Heidi Shaffer, Published September 29 2010
Sanford Health's $10M Bison arena gift just one of several projects in area
But the gift to North Dakota State University is just one on a list of several projects planned following the November merger between MeritCare and the Sioux Falls, S.D.-based health care provider.
Sanford Health has announced funding for a health and wellness center in southwest Fargo’s Urban Plains area and will also provide sports medicine for North Dakota State University.
“We could do or not do these kinds of things, but we think they’re critically important to communities, to universities, to our future,” Sanford CEO Kelby Krabbenhoft said during a news conference Monday.
The money for the Bison Sports Arena comes out of the nonprofit’s about
$2.25 billion annual revenue and constitutes just a fraction of a half-percent of annual expenses, he said.
In response to a question about the contribution coming at a time of higher health care costs, Krabbenhoft said the gift “certainly wouldn’t raise charges.”
In 2007, T. Denny Sanford, the health care provider’s namesake, pledged
$400 million through his charitable foundation to Sioux Valley Health, a South Dakota hospital system.
The donation in South Dakota, and Sioux Falls specifically, led to increased research and expanded medical services, including a new heart facility, children’s hospital and partnerships with state medical schools.
All of the contributions and projects in Fargo-Moorhead have been funded through Sanford Health, not T. Denny Sanford or his foundation, said Darren Huber, a Sanford spokesman.
“Denny’s amazing generosity allows us to continue investing in our communities, but the money does not come from him,” Huber said in an e-mail to The Forum.
In an e-mail memo to Sanford employees, Krabbenhoft said the contribution this week to NDSU is part of the nonprofit’s promise to invest in its communities.
“The more vibrant, dynamic and healthy our communities are, the more successful, energized and prosperous Sanford will be,” Krabbenhoft writes.
Similar contributions for the University of North Dakota and Concordia College are on the horizon, Krabbenhoft said.
Investment in health and wellness programs, economic development efforts and educational initiatives and institutions are all part of Sanford’s goals in a community, he said.
Sanford could not provide the specific amount given since the merger, but contributions total less than 1 percent of annual revenue, Huber said.
Sanford has pledged
$6 million to cover half the costs of a new YMCA fitness and wellness center at the Urban Plains complex. Project sponsors broke ground on the facility, expected to open in fall 2011, last week.
Sanford also announced in June that it would fund a nearby athletic center modeled after a $2.5 million facility the health care provider funded in Sioux Falls.
Perhaps the biggest plans are for a $250 million to $300 million health complex at Agassiz Crossing, an area south of Interstate 94 between 45th Street and Veterans Boulevard. Sanford intends to announce project plans next year, with construction starting in 2013 and finishing in 2016.
A merger with Sanford’s orthopedic surgeons and Fargo’s Orthopaedic Associates is expected to be announced in the next couple of weeks, according to Krabbenhoft’s e-mail.
Sanford plans to invest about $617,500 in a new biotech research facility in NDSU’s Research & Technology Park in the former Alien Technology building starting next year. The project will create 12 jobs in 2011 and up to 96 jobs by 2015. By that year, Sanford expects to invest $8 million per year in the facility.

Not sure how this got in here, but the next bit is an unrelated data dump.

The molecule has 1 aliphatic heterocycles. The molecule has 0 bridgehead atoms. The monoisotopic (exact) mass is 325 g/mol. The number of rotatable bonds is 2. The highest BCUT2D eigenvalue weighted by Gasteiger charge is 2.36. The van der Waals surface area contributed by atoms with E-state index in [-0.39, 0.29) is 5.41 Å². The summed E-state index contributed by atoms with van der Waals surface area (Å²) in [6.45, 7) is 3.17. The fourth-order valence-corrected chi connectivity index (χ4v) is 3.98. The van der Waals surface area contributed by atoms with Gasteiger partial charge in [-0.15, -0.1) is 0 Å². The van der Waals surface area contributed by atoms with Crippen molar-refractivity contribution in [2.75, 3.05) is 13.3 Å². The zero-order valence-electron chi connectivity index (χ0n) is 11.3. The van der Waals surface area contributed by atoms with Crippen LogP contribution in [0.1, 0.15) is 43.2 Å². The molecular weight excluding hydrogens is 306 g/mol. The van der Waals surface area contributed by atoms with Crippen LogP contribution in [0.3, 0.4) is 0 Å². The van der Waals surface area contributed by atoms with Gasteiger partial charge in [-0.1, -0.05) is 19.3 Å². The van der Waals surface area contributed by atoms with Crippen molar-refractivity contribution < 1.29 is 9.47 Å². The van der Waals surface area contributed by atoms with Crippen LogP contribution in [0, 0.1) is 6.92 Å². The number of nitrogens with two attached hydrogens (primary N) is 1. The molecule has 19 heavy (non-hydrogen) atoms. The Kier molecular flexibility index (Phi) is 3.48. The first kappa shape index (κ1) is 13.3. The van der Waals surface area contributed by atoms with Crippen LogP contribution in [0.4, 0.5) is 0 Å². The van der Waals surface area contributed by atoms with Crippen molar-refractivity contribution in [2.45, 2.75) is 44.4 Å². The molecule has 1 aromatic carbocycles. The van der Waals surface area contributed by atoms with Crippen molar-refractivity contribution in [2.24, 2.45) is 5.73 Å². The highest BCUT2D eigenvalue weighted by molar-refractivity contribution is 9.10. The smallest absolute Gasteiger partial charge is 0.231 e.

Sanford budgets $3 million annually to give to other smaller projects, such as the F-M Symphony and Little League teams, Huber said.
The health system is also in the process of implementing a new medical records system that will combine data to be accessed from one program.
Sanford plans to hire 75 positions for the program by the end of the year and will move the technology division to a new location at the 45th Street business center.
Sanford has instituted wage increases, bonuses and hundreds of new staff following the merger, Krabbenhoft said in an employee e-mail.
Since November 2009, Sanford has added 436 new positions in Fargo and 169 in Sioux Falls.
The MeritCare network extended beyond Fargo-Moorhead, and so far Sanford has continued with the plans in place before the merger.
Sanford broke ground this summer on a clinic expansion in Detroit Lakes, Minn., and is working on a proposed hospital and clinic in Thief River Falls, Minn.
Sanford has also picked up what MeritCare started in some cases. Union Hospital in Mayville, N.D., started merger talks with MeritCare in September 2009. The merger was finalized early this year after the MeritCare-Sanford merger.
But the full impact of Sanford’s presence is yet to be seen. This summer, Krabbenhoft said the health care system has big plans for Fargo.
A history of giving
Sanford Health’s history of giving follows in its namesake, T. Denny Sanford’s footsteps.
In 2009, Business Week named Sanford the 15th most generous philanthropist in the United States for giving $706 million from 2004 to 2008.
Sanford formed the Denny Sanford Foundation for charitable giving in 2001.
In 2007, Sanford pledged $400 million to Sioux Valley Health, which is today’s Sanford Health. On top of this contribution, Sanford gave:
$35 million for the proposed University of Minnesota football stadium, his alma mater.
The arrangement fell through when the university and Sanford could not finalize the agreement, and the naming rights went to TCF Bank.
Last year, the U of M accepted a $6 million donation from Sanford for the naming rights to the athletic hall of fame in the stadium.
Readers can reach Forum reporter Heidi Shaffer at (701) 241-5511